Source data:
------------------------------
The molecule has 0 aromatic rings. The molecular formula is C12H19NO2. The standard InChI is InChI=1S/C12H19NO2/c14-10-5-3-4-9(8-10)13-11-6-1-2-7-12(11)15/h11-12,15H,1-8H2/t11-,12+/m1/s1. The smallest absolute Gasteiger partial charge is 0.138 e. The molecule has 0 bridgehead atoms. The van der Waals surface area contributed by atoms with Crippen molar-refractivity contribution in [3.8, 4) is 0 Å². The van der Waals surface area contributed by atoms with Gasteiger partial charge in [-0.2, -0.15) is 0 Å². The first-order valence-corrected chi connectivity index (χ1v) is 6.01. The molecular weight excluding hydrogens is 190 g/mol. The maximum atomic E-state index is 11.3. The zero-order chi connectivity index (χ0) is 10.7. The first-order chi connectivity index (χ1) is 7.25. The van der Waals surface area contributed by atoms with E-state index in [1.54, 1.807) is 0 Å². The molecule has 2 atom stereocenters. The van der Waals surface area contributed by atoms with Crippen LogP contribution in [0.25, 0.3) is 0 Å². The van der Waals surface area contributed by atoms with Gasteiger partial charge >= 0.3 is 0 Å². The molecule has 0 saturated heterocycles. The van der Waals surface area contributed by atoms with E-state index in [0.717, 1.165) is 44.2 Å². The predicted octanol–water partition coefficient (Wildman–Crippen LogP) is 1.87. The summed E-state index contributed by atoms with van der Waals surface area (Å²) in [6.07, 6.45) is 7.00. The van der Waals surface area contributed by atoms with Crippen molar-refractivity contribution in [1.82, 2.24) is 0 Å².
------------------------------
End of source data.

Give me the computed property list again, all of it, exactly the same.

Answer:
The molecule has 0 aromatic rings. The molecular formula is C12H19NO2. The standard InChI is InChI=1S/C12H19NO2/c14-10-5-3-4-9(8-10)13-11-6-1-2-7-12(11)15/h11-12,15H,1-8H2/t11-,12+/m1/s1. The smallest absolute Gasteiger partial charge is 0.138 e. The molecule has 0 bridgehead atoms. The van der Waals surface area contributed by atoms with Crippen molar-refractivity contribution in [3.8, 4) is 0 Å². The van der Waals surface area contributed by atoms with Gasteiger partial charge in [-0.2, -0.15) is 0 Å². The first-order valence-corrected chi connectivity index (χ1v) is 6.01. The molecular weight excluding hydrogens is 190 g/mol. The maximum atomic E-state index is 11.3. The zero-order chi connectivity index (χ0) is 10.7. The first-order chi connectivity index (χ1) is 7.25. The van der Waals surface area contributed by atoms with E-state index in [1.54, 1.807) is 0 Å². The molecule has 2 atom stereocenters. The van der Waals surface area contributed by atoms with Crippen LogP contribution in [0.25, 0.3) is 0 Å². The van der Waals surface area contributed by atoms with Gasteiger partial charge >= 0.3 is 0 Å². The molecule has 0 saturated heterocycles. The van der Waals surface area contributed by atoms with E-state index in [0.717, 1.165) is 44.2 Å². The predicted octanol–water partition coefficient (Wildman–Crippen LogP) is 1.87. The summed E-state index contributed by atoms with van der Waals surface area (Å²) in [6.07, 6.45) is 7.00. The van der Waals surface area contributed by atoms with Crippen molar-refractivity contribution in [1.82, 2.24) is 0 Å².